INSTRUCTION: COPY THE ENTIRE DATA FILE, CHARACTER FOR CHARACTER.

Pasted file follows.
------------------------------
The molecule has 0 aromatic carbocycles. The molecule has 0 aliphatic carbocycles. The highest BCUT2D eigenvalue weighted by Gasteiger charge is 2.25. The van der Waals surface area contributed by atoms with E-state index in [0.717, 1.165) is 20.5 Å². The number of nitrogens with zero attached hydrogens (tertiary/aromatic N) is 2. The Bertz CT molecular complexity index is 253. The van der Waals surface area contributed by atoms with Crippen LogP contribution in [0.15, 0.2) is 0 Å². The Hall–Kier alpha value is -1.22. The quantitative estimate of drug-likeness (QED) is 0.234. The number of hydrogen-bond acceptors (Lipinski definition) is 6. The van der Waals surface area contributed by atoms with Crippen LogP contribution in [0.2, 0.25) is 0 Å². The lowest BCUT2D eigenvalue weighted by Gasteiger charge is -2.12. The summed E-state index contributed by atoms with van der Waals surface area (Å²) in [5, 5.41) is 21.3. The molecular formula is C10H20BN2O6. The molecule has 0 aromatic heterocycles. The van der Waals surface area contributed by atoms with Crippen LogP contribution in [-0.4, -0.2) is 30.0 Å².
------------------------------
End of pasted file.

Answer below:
The molecule has 0 aromatic carbocycles. The molecule has 0 aliphatic carbocycles. The highest BCUT2D eigenvalue weighted by Gasteiger charge is 2.25. The van der Waals surface area contributed by atoms with E-state index in [0.717, 1.165) is 20.5 Å². The number of nitrogens with zero attached hydrogens (tertiary/aromatic N) is 2. The Bertz CT molecular complexity index is 253. The van der Waals surface area contributed by atoms with Crippen LogP contribution in [0.15, 0.2) is 0 Å². The Hall–Kier alpha value is -1.22. The quantitative estimate of drug-likeness (QED) is 0.234. The number of hydrogen-bond acceptors (Lipinski definition) is 6. The van der Waals surface area contributed by atoms with Crippen LogP contribution in [0.2, 0.25) is 0 Å². The lowest BCUT2D eigenvalue weighted by Gasteiger charge is -2.12. The summed E-state index contributed by atoms with van der Waals surface area (Å²) in [5, 5.41) is 21.3. The molecular formula is C10H20BN2O6. The molecule has 0 aromatic heterocycles. The van der Waals surface area contributed by atoms with Crippen LogP contribution in [-0.4, -0.2) is 30.0 Å².